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Models of mantle convection incorporating plate tectonics: The Australian region since the Cretaceous

By Michael Gurnis, Louis Moresi and R. Dietmar Müller


We propose that the anomalous Cretaceous vertical motion of Australia and distinctive geochemistry and geophysics of the Australian-Antarctic Discordance (AAD) were caused by a subducted slab which migrated beneath the continent during the Cretaceous, stalled within the mantle transition zone, and is presently being drawn up by the Southeast Indian Ridge. During the Early Cretaceous the eastern interior of the Australian continent rapidly subsided, but must have later uplifted on a regional scale. Beneath the AAD the mantle is cooler than normal, as indicated by a variety of observations. Seismic tomography shows an oblong, slab-like structure orientated N-S in the transition zone and lower mantle, consistent with an old subducted slab. Using a three-dimensional model of mantle convection with imposed plate tectonics, we show that both of these well documented features are related. The models start with slabs dipping toward the restored eastern Australian margin. As Australia moves east in a hot spot reference frame from 130-90 Ma, a broad dynamic topography depression of decreasing amplitude migrates west across the continent causing the continent to subside and then uplift. Most of the slab descends into the deeper mantle, but the models show part of the cooler mantle becomes trapped within the transition zone. From 40 Ma to the present, wisps of this cool mantle are drawn up by the northwardly migrating ridge between Australia and Antarctica. This causes a circular dynamic topography depression and thinner crust to develop at the present position of the AAD. The AAD is unique within the ocean basins because it is the only place where a modern ridge has migrated over the position of long term Mesozoic subduction. Our study demonstrates the predictive power of mantle convection models when they incorporate plate tectonics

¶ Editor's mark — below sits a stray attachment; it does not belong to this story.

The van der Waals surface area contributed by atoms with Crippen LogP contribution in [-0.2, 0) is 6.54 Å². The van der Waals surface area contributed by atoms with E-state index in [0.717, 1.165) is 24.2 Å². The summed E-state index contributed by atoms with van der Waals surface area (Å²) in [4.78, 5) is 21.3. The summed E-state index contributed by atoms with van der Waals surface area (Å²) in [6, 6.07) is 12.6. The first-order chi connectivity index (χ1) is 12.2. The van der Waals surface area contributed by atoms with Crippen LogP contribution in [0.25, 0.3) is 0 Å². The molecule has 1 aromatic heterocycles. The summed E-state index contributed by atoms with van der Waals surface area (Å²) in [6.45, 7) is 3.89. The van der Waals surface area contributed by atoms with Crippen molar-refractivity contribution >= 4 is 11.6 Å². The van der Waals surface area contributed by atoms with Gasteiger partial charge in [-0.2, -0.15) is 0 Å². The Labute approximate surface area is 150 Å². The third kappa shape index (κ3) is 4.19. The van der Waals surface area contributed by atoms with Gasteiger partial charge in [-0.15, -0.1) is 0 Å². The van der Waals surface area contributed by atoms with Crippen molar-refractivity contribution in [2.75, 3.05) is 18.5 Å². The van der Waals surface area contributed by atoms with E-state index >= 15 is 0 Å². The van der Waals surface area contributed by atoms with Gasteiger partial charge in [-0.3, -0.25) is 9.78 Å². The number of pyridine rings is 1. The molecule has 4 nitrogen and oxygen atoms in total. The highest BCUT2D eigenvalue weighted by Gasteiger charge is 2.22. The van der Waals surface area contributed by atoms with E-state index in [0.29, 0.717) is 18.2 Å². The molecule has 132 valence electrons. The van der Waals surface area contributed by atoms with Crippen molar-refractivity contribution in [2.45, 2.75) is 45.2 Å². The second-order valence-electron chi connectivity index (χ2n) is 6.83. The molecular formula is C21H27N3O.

Publisher: American Geophysical Union
Year: 2000
OAI identifier:
Provided by: Caltech Authors

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